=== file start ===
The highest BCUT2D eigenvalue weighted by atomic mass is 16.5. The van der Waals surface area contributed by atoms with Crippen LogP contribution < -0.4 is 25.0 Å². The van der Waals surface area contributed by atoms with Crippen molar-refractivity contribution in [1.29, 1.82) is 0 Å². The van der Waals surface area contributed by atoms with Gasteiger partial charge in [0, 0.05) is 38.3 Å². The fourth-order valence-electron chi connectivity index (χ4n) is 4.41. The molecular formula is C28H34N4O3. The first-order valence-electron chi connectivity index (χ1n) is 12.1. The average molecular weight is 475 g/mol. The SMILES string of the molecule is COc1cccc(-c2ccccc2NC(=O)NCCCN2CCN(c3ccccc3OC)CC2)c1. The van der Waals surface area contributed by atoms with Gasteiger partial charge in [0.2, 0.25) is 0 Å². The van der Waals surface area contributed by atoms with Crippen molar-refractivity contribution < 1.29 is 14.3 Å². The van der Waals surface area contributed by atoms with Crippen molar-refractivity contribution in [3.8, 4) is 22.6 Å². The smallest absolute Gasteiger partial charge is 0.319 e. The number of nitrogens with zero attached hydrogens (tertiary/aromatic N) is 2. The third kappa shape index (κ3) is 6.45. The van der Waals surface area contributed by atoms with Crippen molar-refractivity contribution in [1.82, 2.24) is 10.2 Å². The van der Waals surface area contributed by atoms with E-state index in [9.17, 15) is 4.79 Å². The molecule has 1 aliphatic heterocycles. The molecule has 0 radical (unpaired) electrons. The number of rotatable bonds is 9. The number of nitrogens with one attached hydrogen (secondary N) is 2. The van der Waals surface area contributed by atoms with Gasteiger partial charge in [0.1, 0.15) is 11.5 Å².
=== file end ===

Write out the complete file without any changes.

The highest BCUT2D eigenvalue weighted by atomic mass is 16.5. The van der Waals surface area contributed by atoms with Crippen LogP contribution < -0.4 is 25.0 Å². The van der Waals surface area contributed by atoms with Crippen molar-refractivity contribution in [1.29, 1.82) is 0 Å². The van der Waals surface area contributed by atoms with Gasteiger partial charge in [0, 0.05) is 38.3 Å². The fourth-order valence-electron chi connectivity index (χ4n) is 4.41. The molecular formula is C28H34N4O3. The first-order valence-electron chi connectivity index (χ1n) is 12.1. The average molecular weight is 475 g/mol. The SMILES string of the molecule is COc1cccc(-c2ccccc2NC(=O)NCCCN2CCN(c3ccccc3OC)CC2)c1. The van der Waals surface area contributed by atoms with Gasteiger partial charge in [0.2, 0.25) is 0 Å². The van der Waals surface area contributed by atoms with Crippen molar-refractivity contribution < 1.29 is 14.3 Å². The van der Waals surface area contributed by atoms with Crippen molar-refractivity contribution in [3.8, 4) is 22.6 Å². The smallest absolute Gasteiger partial charge is 0.319 e. The number of nitrogens with zero attached hydrogens (tertiary/aromatic N) is 2. The third kappa shape index (κ3) is 6.45. The van der Waals surface area contributed by atoms with Crippen molar-refractivity contribution in [1.82, 2.24) is 10.2 Å². The van der Waals surface area contributed by atoms with E-state index in [9.17, 15) is 4.79 Å². The molecule has 1 aliphatic heterocycles. The molecule has 0 radical (unpaired) electrons. The number of rotatable bonds is 9. The number of nitrogens with one attached hydrogen (secondary N) is 2. The van der Waals surface area contributed by atoms with Gasteiger partial charge in [0.1, 0.15) is 11.5 Å².